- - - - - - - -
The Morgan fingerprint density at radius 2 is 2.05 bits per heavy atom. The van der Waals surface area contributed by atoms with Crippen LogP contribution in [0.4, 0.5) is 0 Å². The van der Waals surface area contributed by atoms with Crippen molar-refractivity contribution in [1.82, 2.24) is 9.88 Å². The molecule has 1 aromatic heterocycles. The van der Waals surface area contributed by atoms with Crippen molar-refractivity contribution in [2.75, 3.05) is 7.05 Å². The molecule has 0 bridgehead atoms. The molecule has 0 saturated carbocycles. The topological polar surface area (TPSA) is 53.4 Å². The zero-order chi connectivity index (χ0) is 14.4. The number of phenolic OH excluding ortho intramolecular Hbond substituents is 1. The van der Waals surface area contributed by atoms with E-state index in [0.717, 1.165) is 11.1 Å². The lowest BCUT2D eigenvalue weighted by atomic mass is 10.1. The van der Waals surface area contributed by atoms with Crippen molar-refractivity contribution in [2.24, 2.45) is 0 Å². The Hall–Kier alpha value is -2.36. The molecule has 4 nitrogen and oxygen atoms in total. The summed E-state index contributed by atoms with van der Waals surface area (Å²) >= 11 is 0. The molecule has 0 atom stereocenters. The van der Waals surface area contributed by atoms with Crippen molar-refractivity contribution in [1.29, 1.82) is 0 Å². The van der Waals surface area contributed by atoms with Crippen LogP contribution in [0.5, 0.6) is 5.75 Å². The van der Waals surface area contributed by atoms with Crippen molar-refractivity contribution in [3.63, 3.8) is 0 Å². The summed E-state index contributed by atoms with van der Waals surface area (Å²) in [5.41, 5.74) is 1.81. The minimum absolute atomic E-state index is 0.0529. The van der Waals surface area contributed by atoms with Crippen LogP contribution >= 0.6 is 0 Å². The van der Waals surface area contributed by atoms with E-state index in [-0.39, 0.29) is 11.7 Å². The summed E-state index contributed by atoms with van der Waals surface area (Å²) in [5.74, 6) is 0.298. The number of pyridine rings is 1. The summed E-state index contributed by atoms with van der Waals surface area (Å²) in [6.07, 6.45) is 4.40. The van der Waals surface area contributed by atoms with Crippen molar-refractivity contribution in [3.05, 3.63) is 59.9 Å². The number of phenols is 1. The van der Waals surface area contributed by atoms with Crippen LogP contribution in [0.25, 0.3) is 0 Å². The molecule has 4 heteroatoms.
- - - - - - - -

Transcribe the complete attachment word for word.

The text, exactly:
The Morgan fingerprint density at radius 2 is 2.05 bits per heavy atom. The van der Waals surface area contributed by atoms with Crippen LogP contribution in [0.4, 0.5) is 0 Å². The van der Waals surface area contributed by atoms with Crippen molar-refractivity contribution in [1.82, 2.24) is 9.88 Å². The molecule has 1 aromatic heterocycles. The van der Waals surface area contributed by atoms with Crippen molar-refractivity contribution in [2.75, 3.05) is 7.05 Å². The molecule has 0 bridgehead atoms. The molecule has 0 saturated carbocycles. The topological polar surface area (TPSA) is 53.4 Å². The zero-order chi connectivity index (χ0) is 14.4. The number of phenolic OH excluding ortho intramolecular Hbond substituents is 1. The van der Waals surface area contributed by atoms with E-state index in [0.717, 1.165) is 11.1 Å². The lowest BCUT2D eigenvalue weighted by atomic mass is 10.1. The van der Waals surface area contributed by atoms with Crippen molar-refractivity contribution in [2.24, 2.45) is 0 Å². The Hall–Kier alpha value is -2.36. The molecule has 4 nitrogen and oxygen atoms in total. The summed E-state index contributed by atoms with van der Waals surface area (Å²) >= 11 is 0. The molecule has 0 atom stereocenters. The van der Waals surface area contributed by atoms with Crippen molar-refractivity contribution in [1.29, 1.82) is 0 Å². The van der Waals surface area contributed by atoms with Crippen LogP contribution in [0.5, 0.6) is 5.75 Å². The van der Waals surface area contributed by atoms with Crippen molar-refractivity contribution in [3.63, 3.8) is 0 Å². The summed E-state index contributed by atoms with van der Waals surface area (Å²) in [5.41, 5.74) is 1.81. The minimum absolute atomic E-state index is 0.0529. The van der Waals surface area contributed by atoms with Crippen LogP contribution >= 0.6 is 0 Å². The van der Waals surface area contributed by atoms with E-state index in [-0.39, 0.29) is 11.7 Å². The summed E-state index contributed by atoms with van der Waals surface area (Å²) in [5.74, 6) is 0.298. The number of pyridine rings is 1. The summed E-state index contributed by atoms with van der Waals surface area (Å²) in [6.07, 6.45) is 4.40. The van der Waals surface area contributed by atoms with Crippen molar-refractivity contribution in [3.05, 3.63) is 59.9 Å². The number of phenols is 1. The van der Waals surface area contributed by atoms with Crippen LogP contribution in [0.25, 0.3) is 0 Å². The molecule has 4 heteroatoms.